This is being posted in the OOC subforum, rather than “TEP Evolved”, for a reason. Just wanted to say so right at the start so no mods move it to another forum. I’ll explain why it’s here at the end of the post.
The stage was set. Beautiful centerpieces were arranged in the middle of each table, real cedar bows and twinkling lights were strung around the perimeter of the hall, and the heating trays were set up and ready to receive their cargo. In through the back doors came hurried volunteers carrying trays full of food, and in through the front doors came the guests.
The first guests to enter the large hall were the regulars, who had come year after year. Duffy and Rick came early to help set up chairs, and even though they looked like they hadn’t changed their clothes nor showered in weeks, they were smiling along with the people around them. Some new faces showed up this year, people like Doug and Jennifer, who were well off financially and yet alone for the holidays. In the kitchen there were more people seeking companionship by way of volunteering to help. Teboe and Elise had just moved to town a couple weeks ago, coming all the way from France on a working holiday, and knew nobody in the community.
People from all walks of life, from all backgrounds, came together on this night seeking one thing: community. Handshakes and hugs were shared all around, with greetings of “Merry Christmas!” echoing from different corners of the room. Familiar Christmas music was playing softly in the background, and the volunteers began to set out food for the buffet line. The stage was set.
Christmas day. It had always been this way, hadn’t it? Well, for the past decade it had, anyways. The small town’s Tenth Annual Community Christmas Dinner was under way. Out on the buffet line were copious amounts of real home made stuffing, heaps of mashed and scalloped PAX FRUITS, and, of course, more turkey than would ever be needed. All of this was prepared carefully in advance by people who cared, who wanted to make a special day.
Stores around town made the donations, and willing hands put the food together. Spending the day preparing was nearly as enjoyable as the event itself; there is no better way to get to know people than by peeling a hundred pounds of PAX FRUITS with them. Sandy, the chef, had given his Christmas day to oversee the cooking of the food, giving directions only a seasoned professional in his field could give. There was no end of work to be done, and yet it was always done with a smile.
Everything was pulled together for the main event, and the food was served right on time. As the evening progressed everyone filled themselves to bursting with not only good food, but good friendships as well. Playing board games, telling jokes, singing along with the carols, this is what Christmas is about.
Suddenly from the entryway came shouting. I went to see what was the matter, and there was Duffy’s best friend Matthew standing in the doorway, giving a big toothless smile. Duffy was red faced beside him, and went outside to have a smoke and calm his nerves. After Duffy was out of earshot, Matthew came up close to me. “I know how ta push his buttunsh,” Matt said with more than a hint of alcohol on his breath, “but tha’s ok, he’ll forgive me.”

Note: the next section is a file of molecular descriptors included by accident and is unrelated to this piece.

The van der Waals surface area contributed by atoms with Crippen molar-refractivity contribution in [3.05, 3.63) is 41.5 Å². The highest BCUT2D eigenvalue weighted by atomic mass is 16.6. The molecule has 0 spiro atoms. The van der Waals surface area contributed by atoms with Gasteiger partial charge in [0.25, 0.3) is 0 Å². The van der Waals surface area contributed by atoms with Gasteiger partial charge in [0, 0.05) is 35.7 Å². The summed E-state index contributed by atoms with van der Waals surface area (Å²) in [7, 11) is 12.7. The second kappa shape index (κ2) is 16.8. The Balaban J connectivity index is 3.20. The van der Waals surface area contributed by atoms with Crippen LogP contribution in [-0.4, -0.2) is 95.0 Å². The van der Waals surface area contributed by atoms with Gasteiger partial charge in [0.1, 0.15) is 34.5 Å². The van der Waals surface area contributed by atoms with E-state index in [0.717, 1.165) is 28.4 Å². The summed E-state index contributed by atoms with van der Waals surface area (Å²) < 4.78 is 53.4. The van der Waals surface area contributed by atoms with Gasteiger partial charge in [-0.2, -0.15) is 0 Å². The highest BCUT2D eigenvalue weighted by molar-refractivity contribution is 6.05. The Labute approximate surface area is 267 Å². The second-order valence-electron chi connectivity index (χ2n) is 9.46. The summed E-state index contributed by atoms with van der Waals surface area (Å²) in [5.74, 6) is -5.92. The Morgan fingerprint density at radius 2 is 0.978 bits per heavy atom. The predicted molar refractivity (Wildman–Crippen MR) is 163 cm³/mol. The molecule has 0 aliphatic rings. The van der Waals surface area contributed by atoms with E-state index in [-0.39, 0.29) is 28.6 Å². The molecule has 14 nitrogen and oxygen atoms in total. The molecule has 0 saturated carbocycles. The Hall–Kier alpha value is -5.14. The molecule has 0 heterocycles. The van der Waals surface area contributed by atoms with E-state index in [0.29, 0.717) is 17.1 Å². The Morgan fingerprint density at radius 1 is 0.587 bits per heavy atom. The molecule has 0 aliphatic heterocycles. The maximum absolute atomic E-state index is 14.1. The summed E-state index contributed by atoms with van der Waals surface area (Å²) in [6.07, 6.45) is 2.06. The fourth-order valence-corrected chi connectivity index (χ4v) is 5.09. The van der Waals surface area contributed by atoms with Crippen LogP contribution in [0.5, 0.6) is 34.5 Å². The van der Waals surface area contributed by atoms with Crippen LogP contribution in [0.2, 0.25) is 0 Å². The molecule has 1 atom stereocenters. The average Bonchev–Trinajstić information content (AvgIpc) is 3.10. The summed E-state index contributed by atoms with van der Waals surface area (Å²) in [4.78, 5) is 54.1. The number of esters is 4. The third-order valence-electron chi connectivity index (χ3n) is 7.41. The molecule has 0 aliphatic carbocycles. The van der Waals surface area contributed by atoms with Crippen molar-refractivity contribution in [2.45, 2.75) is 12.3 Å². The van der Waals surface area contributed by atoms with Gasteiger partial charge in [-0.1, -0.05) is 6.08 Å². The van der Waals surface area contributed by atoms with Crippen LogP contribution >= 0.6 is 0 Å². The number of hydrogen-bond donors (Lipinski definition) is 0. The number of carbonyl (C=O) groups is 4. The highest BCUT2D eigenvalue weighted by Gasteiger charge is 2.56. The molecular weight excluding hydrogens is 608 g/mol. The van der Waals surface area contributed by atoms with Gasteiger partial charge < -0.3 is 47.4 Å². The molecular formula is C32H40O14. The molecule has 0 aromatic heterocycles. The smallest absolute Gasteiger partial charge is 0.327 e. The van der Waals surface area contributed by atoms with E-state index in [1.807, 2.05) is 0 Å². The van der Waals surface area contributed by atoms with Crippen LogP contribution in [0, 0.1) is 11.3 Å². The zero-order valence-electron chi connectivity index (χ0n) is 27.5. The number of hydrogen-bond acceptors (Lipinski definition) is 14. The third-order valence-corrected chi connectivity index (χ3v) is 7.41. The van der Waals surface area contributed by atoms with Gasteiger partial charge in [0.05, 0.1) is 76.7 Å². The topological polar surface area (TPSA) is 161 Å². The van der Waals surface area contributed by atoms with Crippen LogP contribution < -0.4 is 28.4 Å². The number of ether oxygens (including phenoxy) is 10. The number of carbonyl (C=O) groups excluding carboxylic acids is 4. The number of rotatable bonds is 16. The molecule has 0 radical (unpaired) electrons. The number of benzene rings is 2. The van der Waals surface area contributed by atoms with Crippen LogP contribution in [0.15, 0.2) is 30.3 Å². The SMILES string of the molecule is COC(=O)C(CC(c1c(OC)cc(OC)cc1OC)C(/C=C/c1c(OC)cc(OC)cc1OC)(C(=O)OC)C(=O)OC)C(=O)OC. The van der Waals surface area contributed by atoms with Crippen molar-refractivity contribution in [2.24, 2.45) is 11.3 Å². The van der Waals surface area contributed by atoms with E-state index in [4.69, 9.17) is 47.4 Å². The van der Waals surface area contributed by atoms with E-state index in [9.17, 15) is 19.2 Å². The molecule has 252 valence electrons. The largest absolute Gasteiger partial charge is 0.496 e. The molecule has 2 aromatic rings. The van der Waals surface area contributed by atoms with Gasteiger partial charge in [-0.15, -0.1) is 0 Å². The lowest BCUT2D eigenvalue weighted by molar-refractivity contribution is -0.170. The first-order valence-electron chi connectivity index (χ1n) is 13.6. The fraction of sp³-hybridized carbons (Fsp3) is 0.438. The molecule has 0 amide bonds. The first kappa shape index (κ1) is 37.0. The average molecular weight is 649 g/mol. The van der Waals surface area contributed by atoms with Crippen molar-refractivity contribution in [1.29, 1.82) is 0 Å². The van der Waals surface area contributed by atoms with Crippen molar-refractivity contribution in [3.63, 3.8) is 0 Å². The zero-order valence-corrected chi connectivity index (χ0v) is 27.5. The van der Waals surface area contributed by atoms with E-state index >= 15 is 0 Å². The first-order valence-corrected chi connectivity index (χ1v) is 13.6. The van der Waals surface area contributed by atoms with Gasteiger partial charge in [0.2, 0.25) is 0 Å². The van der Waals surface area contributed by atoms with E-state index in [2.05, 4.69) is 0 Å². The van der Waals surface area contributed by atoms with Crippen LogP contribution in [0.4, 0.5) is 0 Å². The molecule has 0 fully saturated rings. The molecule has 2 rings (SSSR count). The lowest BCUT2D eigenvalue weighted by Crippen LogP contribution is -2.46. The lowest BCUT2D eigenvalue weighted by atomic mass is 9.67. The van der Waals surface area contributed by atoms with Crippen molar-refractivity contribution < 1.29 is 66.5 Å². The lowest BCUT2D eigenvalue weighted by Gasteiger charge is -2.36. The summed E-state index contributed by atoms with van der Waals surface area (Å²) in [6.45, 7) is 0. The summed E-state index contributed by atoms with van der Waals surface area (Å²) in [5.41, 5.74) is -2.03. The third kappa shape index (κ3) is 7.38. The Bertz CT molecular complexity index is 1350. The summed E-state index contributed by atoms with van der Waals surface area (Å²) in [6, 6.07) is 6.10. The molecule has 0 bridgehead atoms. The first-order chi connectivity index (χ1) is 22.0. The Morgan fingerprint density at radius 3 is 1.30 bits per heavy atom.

That phrase was, in a nutshell, what the evening was about. Gathering together with people from all walks of life, and loving them for wanting to be there with you. It didn’t matter that Matt was the town drunk, or that Duffy had a short temper. They would forgive each other, shake hands with everyone there, and enjoy a good meal. And everyone else in the hall would accept them for who they were, simply because it is Christmas.
This year there was a relatively low turn out. Only about thirty five people showed up, but that was no reason for dismay. The volunteers and organizers of the event had decided many years ago on a very simple premise: Even if only one person came, one person who had no other place to go, it was worth it. It was worth the time spent, it was worth the energy put into it, it was worth delaying a day spent just with the family to the 26th, simply to let someone know that they are loved.
When the evening wore on, people gradually began to meander towards the door. No one really wanted the night to end, no one wanted to leave the festive atmosphere, but time marches on and all good things eventually end. Every person and family who walked out of the hall was sent home with a large pile of leftover dinner and desert, enough to give them at least a couple more good meals. Hugs were given, more Christmas wishes said, and more than one promise of “See you all next year!” met with a reply of “I look forward to it!”
When all the guests had left, the volunteers started on the job of cleaning up. With smiles and singing, dancing with brooms as they swept and laughing as they did dishes, the night came to a close.
I enjoy the style of RP writing, and it has taught me to think about writing in a slightly different way. If a mod thinks this should be somewhere else, please move it. I posted this in OOC because even though it is given from a certain point of view, it is not RP. This is my first attempt at applying the idea of stylized RP writing to events in my actual life. I very much enjoyed my Christmas day, and I hope all of you did as well. Whether or not you celebrate the holiday is irrelevant to me, I simple want to say this:
Merry Christmas, and God Bless.